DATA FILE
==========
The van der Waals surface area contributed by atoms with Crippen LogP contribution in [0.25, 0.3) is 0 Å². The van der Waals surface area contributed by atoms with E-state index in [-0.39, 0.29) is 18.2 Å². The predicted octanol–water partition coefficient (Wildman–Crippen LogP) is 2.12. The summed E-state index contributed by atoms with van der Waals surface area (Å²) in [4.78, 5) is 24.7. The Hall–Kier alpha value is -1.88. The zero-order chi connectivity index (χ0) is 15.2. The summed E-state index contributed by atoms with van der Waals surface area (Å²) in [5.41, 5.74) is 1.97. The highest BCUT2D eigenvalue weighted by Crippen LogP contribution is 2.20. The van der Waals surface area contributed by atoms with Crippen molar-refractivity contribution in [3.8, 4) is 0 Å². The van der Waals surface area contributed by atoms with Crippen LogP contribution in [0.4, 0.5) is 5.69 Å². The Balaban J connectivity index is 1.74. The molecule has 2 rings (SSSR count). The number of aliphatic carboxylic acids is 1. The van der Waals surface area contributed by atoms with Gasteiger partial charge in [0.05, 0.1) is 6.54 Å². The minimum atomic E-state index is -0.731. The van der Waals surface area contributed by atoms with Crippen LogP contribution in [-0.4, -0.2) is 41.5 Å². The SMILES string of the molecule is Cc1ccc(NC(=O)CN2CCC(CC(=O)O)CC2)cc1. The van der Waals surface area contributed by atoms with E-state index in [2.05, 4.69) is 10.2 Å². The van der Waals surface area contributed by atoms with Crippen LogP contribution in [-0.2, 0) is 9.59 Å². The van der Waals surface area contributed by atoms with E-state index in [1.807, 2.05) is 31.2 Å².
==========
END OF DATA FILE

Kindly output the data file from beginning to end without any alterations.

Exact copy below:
The van der Waals surface area contributed by atoms with Crippen LogP contribution in [0.25, 0.3) is 0 Å². The van der Waals surface area contributed by atoms with E-state index in [-0.39, 0.29) is 18.2 Å². The predicted octanol–water partition coefficient (Wildman–Crippen LogP) is 2.12. The summed E-state index contributed by atoms with van der Waals surface area (Å²) in [4.78, 5) is 24.7. The Hall–Kier alpha value is -1.88. The zero-order chi connectivity index (χ0) is 15.2. The summed E-state index contributed by atoms with van der Waals surface area (Å²) in [5.41, 5.74) is 1.97. The highest BCUT2D eigenvalue weighted by Crippen LogP contribution is 2.20. The van der Waals surface area contributed by atoms with Crippen molar-refractivity contribution in [3.8, 4) is 0 Å². The van der Waals surface area contributed by atoms with Crippen LogP contribution in [0.4, 0.5) is 5.69 Å². The Balaban J connectivity index is 1.74. The molecule has 2 rings (SSSR count). The number of aliphatic carboxylic acids is 1. The van der Waals surface area contributed by atoms with Gasteiger partial charge in [0.05, 0.1) is 6.54 Å². The minimum atomic E-state index is -0.731. The van der Waals surface area contributed by atoms with Crippen LogP contribution in [-0.4, -0.2) is 41.5 Å². The SMILES string of the molecule is Cc1ccc(NC(=O)CN2CCC(CC(=O)O)CC2)cc1. The van der Waals surface area contributed by atoms with E-state index in [2.05, 4.69) is 10.2 Å². The van der Waals surface area contributed by atoms with Crippen LogP contribution in [-0.2, 0) is 9.59 Å². The van der Waals surface area contributed by atoms with E-state index in [1.807, 2.05) is 31.2 Å².